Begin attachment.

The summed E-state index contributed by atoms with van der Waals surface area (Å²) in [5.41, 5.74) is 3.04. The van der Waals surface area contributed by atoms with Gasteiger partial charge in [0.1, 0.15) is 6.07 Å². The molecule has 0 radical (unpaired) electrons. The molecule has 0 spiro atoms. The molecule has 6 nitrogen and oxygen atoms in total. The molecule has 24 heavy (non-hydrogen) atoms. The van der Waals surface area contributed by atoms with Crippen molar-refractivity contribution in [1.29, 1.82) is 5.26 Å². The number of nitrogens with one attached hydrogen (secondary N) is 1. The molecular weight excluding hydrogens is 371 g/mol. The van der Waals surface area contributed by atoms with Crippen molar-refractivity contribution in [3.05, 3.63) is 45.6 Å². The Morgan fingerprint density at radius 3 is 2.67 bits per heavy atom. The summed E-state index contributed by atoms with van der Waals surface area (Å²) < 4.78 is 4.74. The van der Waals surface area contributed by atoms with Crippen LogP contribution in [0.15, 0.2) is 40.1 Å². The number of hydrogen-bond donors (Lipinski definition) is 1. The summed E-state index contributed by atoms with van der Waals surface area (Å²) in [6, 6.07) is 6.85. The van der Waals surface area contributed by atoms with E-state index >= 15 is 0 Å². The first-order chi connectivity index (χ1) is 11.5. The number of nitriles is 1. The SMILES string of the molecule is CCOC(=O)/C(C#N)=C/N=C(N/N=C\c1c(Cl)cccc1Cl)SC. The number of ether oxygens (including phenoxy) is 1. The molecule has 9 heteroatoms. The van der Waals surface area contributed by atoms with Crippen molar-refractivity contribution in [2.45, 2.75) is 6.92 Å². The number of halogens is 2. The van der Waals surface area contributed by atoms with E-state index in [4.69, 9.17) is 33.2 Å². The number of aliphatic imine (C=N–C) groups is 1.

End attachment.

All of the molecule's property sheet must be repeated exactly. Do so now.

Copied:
The summed E-state index contributed by atoms with van der Waals surface area (Å²) in [5.41, 5.74) is 3.04. The van der Waals surface area contributed by atoms with Gasteiger partial charge in [0.1, 0.15) is 6.07 Å². The molecule has 0 radical (unpaired) electrons. The molecule has 0 spiro atoms. The molecule has 6 nitrogen and oxygen atoms in total. The molecule has 24 heavy (non-hydrogen) atoms. The van der Waals surface area contributed by atoms with Crippen molar-refractivity contribution in [1.29, 1.82) is 5.26 Å². The number of nitrogens with one attached hydrogen (secondary N) is 1. The molecular weight excluding hydrogens is 371 g/mol. The van der Waals surface area contributed by atoms with Crippen molar-refractivity contribution in [3.05, 3.63) is 45.6 Å². The Morgan fingerprint density at radius 3 is 2.67 bits per heavy atom. The summed E-state index contributed by atoms with van der Waals surface area (Å²) < 4.78 is 4.74. The van der Waals surface area contributed by atoms with Crippen LogP contribution in [0.15, 0.2) is 40.1 Å². The number of hydrogen-bond donors (Lipinski definition) is 1. The summed E-state index contributed by atoms with van der Waals surface area (Å²) in [6, 6.07) is 6.85. The van der Waals surface area contributed by atoms with E-state index >= 15 is 0 Å². The first-order chi connectivity index (χ1) is 11.5. The number of nitriles is 1. The SMILES string of the molecule is CCOC(=O)/C(C#N)=C/N=C(N/N=C\c1c(Cl)cccc1Cl)SC. The number of ether oxygens (including phenoxy) is 1. The molecule has 9 heteroatoms. The van der Waals surface area contributed by atoms with Crippen molar-refractivity contribution in [2.45, 2.75) is 6.92 Å². The number of halogens is 2. The van der Waals surface area contributed by atoms with E-state index in [4.69, 9.17) is 33.2 Å². The number of aliphatic imine (C=N–C) groups is 1.